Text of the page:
- 知床旅のまめ知識 -
World Heritage sites on the World Heritage List based on the Convention concerning the Protection of the World Cultural and Natural Heritage adopted by UNESCO in 1972 are immovable properties of universal value that belong to all peoples of the world.
When the Egyptian government was building the Aswan High Dam and it became clear that Nubian remains would become submerged, UNESCO initiated an effort to save them.
Since then, the International Council on Monuments and Sites (ICOMOS) was launched, the White House Conference on International Cooperation in the USA proposed making a World Heritage trust, and efforts to protect historical remains and structures of historical value gained momentum.
As a result, the Convention concerning the Protection of the World and Natural Heritage (the World Heritage Convention) was adopted by UNESCO at their 17th General Conference in 1972, and the Convention came into force in 1975 when it was ratified by 20 nations.
As of 2012, 189 nations are parties to the Convention.
World heritages are classified into the following three types based on their content:
The Shiretoko Peninsula located in eastern Hokkaido is an area at the lowest latitude in the world where sea waters freeze seasonally, forming a unique food chain among various lifeforms spanning the sea, rivers, and land.
Phytoplankton multiply and search for nutrients supplied by the seawater when it melts, and zooplankton in turn search for phytoplankton and multiply in great numbers.
Shellfish and mammals such as seals then gather at the seawaters around the Shiretoko Peninsula to feed on the zooplankton. On land, animals such as foxes and bears gather at the rivers to search for salmon that come up the rivers. This huge food chain operates throughout the year.
Between the seashore and the mountain tops exists a highly diverse vegetation that is untouched by human hands, and this environment is vital for internationally rare species such as Blakiston's Fish-Owl, Stellar's Sea-Eagle, and White-tailed Sea-Eagle who breed or winter here.
Shiretoko with its unique environment was designated a national park, and the adoption of a legal framework to protect its nature led at an early stage to Shiretoko becoming a candidate for World Natural Heritage listing.
The areas of Shiretoko that were World Heritage listed are the Shiretoko Peninsula facing the Sea of Okhotsk and the peninsula's seawaters along the coast.
Shiretoko was positively evaluated because it has a very rough coastline carved by the sea, it is the furthest point south in the world where drift ice flows, the drift ice brings an abundance of fish and shellfish that is fed on by White-tailed Sea-Eagles and Higuma bears, and it is possible to observe a food chain that spans the sea and land in this natural environment.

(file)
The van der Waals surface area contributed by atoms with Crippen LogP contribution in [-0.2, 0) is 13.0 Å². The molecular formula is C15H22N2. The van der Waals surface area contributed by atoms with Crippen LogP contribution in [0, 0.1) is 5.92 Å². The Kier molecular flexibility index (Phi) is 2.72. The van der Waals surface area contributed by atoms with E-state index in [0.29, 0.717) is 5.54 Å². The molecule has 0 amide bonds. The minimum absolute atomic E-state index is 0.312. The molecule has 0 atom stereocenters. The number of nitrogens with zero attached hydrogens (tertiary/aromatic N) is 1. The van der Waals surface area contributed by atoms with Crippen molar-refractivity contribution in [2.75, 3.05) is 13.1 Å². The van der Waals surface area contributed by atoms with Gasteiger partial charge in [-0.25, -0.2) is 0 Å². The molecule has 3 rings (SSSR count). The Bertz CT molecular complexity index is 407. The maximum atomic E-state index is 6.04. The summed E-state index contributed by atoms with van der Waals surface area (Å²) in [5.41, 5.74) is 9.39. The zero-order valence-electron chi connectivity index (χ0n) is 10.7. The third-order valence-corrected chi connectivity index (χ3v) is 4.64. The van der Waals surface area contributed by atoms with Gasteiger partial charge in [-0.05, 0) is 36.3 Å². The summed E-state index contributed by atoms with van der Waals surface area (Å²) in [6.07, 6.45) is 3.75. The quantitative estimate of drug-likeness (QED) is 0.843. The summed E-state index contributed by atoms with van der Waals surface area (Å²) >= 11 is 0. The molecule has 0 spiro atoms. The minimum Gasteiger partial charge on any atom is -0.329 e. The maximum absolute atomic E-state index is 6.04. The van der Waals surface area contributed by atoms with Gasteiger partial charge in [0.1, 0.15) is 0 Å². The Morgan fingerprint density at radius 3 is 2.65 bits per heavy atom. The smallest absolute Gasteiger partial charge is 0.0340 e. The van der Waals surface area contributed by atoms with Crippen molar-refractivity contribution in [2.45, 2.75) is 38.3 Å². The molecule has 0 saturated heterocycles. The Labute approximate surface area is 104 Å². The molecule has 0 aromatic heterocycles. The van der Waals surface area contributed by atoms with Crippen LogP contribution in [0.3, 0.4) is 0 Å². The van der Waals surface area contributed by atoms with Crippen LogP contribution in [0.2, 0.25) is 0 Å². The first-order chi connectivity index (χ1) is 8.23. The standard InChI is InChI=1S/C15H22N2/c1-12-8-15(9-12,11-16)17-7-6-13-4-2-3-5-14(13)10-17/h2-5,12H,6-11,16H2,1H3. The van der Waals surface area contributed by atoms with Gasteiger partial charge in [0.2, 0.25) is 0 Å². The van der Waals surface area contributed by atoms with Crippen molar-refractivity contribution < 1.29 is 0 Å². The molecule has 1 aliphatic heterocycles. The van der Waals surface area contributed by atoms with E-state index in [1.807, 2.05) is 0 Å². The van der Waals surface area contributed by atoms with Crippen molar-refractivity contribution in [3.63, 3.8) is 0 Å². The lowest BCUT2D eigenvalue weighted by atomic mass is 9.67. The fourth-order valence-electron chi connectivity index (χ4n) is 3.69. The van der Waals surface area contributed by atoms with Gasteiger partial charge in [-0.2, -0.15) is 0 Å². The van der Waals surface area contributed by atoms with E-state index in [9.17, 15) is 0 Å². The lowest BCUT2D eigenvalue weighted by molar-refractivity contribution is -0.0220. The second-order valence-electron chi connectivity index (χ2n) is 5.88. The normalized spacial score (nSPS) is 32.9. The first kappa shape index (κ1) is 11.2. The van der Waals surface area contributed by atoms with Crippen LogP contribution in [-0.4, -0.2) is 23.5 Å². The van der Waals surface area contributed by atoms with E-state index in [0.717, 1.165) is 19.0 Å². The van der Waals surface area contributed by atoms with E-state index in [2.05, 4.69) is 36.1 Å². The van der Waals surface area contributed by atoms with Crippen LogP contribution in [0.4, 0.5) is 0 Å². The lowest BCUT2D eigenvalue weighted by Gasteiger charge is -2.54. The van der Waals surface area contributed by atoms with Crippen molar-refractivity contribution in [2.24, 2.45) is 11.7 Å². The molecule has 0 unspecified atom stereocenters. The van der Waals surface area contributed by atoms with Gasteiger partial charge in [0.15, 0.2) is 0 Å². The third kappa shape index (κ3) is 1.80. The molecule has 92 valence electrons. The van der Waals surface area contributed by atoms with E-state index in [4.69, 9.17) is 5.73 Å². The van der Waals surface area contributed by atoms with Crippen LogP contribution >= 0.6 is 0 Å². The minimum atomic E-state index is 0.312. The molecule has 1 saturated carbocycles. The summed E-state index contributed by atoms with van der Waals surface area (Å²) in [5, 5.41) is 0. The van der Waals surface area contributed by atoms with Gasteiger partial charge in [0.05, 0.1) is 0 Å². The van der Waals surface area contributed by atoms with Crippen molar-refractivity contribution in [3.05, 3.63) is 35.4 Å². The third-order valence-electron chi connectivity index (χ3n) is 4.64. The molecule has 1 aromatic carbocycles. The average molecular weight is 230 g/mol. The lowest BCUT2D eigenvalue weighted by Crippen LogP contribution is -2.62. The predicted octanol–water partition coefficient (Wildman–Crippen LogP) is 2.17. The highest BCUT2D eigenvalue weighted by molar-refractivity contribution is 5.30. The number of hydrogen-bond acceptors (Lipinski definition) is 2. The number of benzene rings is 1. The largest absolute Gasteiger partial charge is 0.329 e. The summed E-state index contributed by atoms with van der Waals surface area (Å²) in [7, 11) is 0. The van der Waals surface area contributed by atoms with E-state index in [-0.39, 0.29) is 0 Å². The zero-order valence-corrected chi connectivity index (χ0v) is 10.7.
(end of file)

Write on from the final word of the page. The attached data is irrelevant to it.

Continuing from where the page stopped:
The Shiretoko Peninsula, located in eastern Hokkaido, is a long narrow peninsula that juts out into the Sea of Okhotsk. Cape Shiretoko is at its tip.
Along the center of the peninsula is the Shiretoko mountain range that consists of Mt. Shiretoko at the north end and continuing south with Mt. Shiretoko-Iwo, Mt. Rausu, Mt. Onnebetsu, and Mt. Unabetsu. The Shiretoko Goko Lakes, Kamuiwakka Falls, and Oshikoshin Waterfall are on the west side (the Shari-cho side) of the peninsula, and on the east side is Lake Rausu. Panoramic views of the Sea of Okhotsk and Kunashiri Island can be seen from Shiretoko Pass. The Shiretoko Peninsula offers numerous sightseeing spots that are popular among visitors.
Since the Shiretoko Peninsula is part of the Kurile chain of volcanic islands that extend from Kamchatka in the north to Kunashiri Island, alongside the Shiretoko Peninsula, in the south, the peninsula has a large number of high-quality hot springs.
Utoro, the largest base for Shiretoko sightseeing, offers a variety of accommodations including B&Bs (minshuku) and hotels, both large and small, and there are also large hot springs in the area.
You can basically choose from 3 courses for seeing Shiretoko by boat. (The names of courses vary slightly among boat operators.)
The outbound route passes along the coast where you can see cliffs and waterfalls, and the return route passes further out at sea where you can view the Shiretoko mountain range from the sea or search for dolphins.
You can enjoy seeing the hot-water Kamuiwakka Falls that flows from Mt. Shiretoko-Iwo.